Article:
Construction Terms Used in Property Appraisals & Inspections

Instructor: Ian Lord

Ian has an MBA and is a real estate investor, former health professions educator, and Air Force veteran.

Appraisal and inspection reports often include construction and building terms to describe improvement of a property. Real estate professionals needs to have a basic familiarity with common terms to understand these reports.

Construction and Building Terms

When appraisers or home inspectors report on the condition of properties, they use terms common in the construction and building industry. These terms can help identify important features of a property, new or outdated elements, or clearly explain issues that need repair or depress value.

Building Construction and Structures

If you are familiar with construction, either through working in the industry or simply being handy around the house, these terms will probably be familiar. Many people, though, aren't as familiar with some of the common construction jargon. Let's talk about some of the basics:

A foundation is the structure in contact with the ground on which the rest of the house is built. The most common types are basements, crawlspaces, and slabs. A basement has a shallow slab and walls built into the ground. The rest of the building sits upon these walls. The basement is typically deep enough for a person to walk in, and often can be used for laundry, storage, or even living space. A crawlspace has a low ceiling space between the first floor and the ground, often used to run electrical and plumbing connections. Water and electricity connections enter the home typically by entering the interior of the foundation through the ground. A slab foundation is a flat pad of concrete poured onto the ground. Water and electricity connections can run under or inside the slab up into the home.

Sitting on top of the foundation are the joists. These are horizontal boards that support the subfloor. The subfloor is a wood or composite material between floor joists and usually includes a final covering such as tile, carpet, or hardwood.

Walls go up next. Walls are built using studs. Studs are wooden boards used to create the frame or shape of the walls and building structure. Some walls simply help divide the interior space of the house into rooms. Others are load bearing walls. These walls support vertical weight such as the ceiling and are the strongest walls in the home.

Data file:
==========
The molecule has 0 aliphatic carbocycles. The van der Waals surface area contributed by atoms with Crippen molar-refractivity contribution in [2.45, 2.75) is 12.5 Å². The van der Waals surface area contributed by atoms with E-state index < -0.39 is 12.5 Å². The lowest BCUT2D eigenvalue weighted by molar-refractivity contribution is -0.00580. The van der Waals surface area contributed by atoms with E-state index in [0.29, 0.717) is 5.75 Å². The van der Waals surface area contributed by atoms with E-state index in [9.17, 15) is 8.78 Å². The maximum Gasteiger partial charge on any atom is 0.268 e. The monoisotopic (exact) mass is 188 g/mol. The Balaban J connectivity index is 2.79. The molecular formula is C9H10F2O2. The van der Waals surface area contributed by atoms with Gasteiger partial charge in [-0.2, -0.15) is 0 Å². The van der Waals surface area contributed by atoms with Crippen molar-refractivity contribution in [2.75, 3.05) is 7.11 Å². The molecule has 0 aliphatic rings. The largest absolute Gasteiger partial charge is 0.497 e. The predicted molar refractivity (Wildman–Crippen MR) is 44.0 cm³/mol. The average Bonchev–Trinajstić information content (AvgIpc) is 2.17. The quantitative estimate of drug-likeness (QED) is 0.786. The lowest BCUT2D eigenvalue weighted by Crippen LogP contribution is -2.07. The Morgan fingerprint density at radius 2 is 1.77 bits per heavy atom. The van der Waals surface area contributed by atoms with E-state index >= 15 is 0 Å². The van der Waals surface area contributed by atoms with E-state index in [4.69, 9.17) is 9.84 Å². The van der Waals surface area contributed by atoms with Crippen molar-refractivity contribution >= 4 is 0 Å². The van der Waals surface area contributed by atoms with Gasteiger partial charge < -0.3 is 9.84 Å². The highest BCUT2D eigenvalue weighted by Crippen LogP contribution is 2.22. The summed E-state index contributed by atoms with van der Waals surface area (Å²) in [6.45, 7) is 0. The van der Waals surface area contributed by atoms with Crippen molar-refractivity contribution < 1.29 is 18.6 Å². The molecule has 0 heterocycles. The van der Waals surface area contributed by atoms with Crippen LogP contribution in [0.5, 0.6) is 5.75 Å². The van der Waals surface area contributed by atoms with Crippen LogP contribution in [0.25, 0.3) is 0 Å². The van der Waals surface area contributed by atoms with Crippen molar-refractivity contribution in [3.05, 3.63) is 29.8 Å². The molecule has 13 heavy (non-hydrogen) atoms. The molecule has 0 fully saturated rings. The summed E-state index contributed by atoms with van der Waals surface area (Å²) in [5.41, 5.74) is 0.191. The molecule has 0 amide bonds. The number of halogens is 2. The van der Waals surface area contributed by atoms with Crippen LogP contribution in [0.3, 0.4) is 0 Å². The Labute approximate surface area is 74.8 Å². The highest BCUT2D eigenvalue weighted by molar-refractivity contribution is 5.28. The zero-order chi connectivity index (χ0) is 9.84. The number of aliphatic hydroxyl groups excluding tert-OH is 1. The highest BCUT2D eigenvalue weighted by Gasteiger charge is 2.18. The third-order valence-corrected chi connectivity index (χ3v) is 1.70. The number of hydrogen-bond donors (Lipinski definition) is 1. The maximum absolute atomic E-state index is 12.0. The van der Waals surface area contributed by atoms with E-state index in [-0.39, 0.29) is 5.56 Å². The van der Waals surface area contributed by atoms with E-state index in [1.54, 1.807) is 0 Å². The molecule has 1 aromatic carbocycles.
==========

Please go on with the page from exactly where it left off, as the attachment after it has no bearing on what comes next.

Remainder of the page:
The outside of a wall facing the environment can be covered with different types of materials. Modern construction generally uses siding. Siding comes in metal, vinyl, or wood materials. Walls can also be built using masonry, which is construction speak for building materials made out of stone, brick, or cement. The next layer working inward toward the home is insulation. Insulation material in walls and ceilings resists the transfer of heat. Insulation can take the form of loose blown in material, batting, or spray foam. Insulation effectiveness is measured in R-Value. A higher R-value means greater insulation properties and slower changes in temperature.

Interior walls are typically made out of drywall, a paper covered board made out of gypsum. Baseboards are decorative strips designed to cover and transition the area between the wall and the floor. Any gaps are filled in with caulk, a common gap filling material also found in window frames, tiling, showers, and counters.

Finally, up to the roof! Roofs are supported by rafters, which are typically wooden beams which form the roof structure and angle. Shingles, waterproof materials used to cover the roof, are laid upon boards attached to the rafters. The soffits are the parts of a roof that extend past the wall and sometimes include airflow vents into the attic.

Electrical Terms

Here are a couple of terms that come up when describing the house's electrical components.

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